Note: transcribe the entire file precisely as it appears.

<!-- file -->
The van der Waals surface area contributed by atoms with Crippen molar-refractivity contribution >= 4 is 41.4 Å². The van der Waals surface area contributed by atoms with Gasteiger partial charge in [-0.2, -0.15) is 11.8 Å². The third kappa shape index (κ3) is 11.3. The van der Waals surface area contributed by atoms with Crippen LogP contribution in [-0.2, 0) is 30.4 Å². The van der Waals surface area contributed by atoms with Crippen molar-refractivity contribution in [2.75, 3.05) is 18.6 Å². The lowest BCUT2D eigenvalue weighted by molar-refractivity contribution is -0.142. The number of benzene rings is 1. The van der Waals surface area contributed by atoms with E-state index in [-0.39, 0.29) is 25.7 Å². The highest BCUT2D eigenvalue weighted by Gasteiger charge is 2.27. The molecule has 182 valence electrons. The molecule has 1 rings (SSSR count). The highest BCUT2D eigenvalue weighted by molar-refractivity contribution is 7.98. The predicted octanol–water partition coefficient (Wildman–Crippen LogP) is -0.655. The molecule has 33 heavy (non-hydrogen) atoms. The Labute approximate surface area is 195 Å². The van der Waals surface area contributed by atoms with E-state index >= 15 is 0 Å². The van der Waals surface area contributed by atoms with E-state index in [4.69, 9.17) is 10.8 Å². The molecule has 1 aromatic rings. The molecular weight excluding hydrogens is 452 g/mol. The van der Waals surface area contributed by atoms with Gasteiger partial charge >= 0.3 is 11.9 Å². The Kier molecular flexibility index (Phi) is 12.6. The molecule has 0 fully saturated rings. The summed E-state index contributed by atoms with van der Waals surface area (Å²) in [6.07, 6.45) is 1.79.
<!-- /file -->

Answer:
The van der Waals surface area contributed by atoms with Crippen molar-refractivity contribution >= 4 is 41.4 Å². The van der Waals surface area contributed by atoms with Gasteiger partial charge in [-0.2, -0.15) is 11.8 Å². The third kappa shape index (κ3) is 11.3. The van der Waals surface area contributed by atoms with Crippen LogP contribution in [-0.2, 0) is 30.4 Å². The van der Waals surface area contributed by atoms with Crippen molar-refractivity contribution in [2.75, 3.05) is 18.6 Å². The lowest BCUT2D eigenvalue weighted by molar-refractivity contribution is -0.142. The number of benzene rings is 1. The van der Waals surface area contributed by atoms with E-state index in [-0.39, 0.29) is 25.7 Å². The highest BCUT2D eigenvalue weighted by Gasteiger charge is 2.27. The molecule has 182 valence electrons. The molecule has 1 rings (SSSR count). The highest BCUT2D eigenvalue weighted by molar-refractivity contribution is 7.98. The predicted octanol–water partition coefficient (Wildman–Crippen LogP) is -0.655. The molecule has 33 heavy (non-hydrogen) atoms. The Labute approximate surface area is 195 Å². The van der Waals surface area contributed by atoms with E-state index >= 15 is 0 Å². The van der Waals surface area contributed by atoms with E-state index in [4.69, 9.17) is 10.8 Å². The molecule has 1 aromatic rings. The molecular weight excluding hydrogens is 452 g/mol. The van der Waals surface area contributed by atoms with Gasteiger partial charge >= 0.3 is 11.9 Å². The Kier molecular flexibility index (Phi) is 12.6. The molecule has 0 fully saturated rings. The summed E-state index contributed by atoms with van der Waals surface area (Å²) in [6.07, 6.45) is 1.79.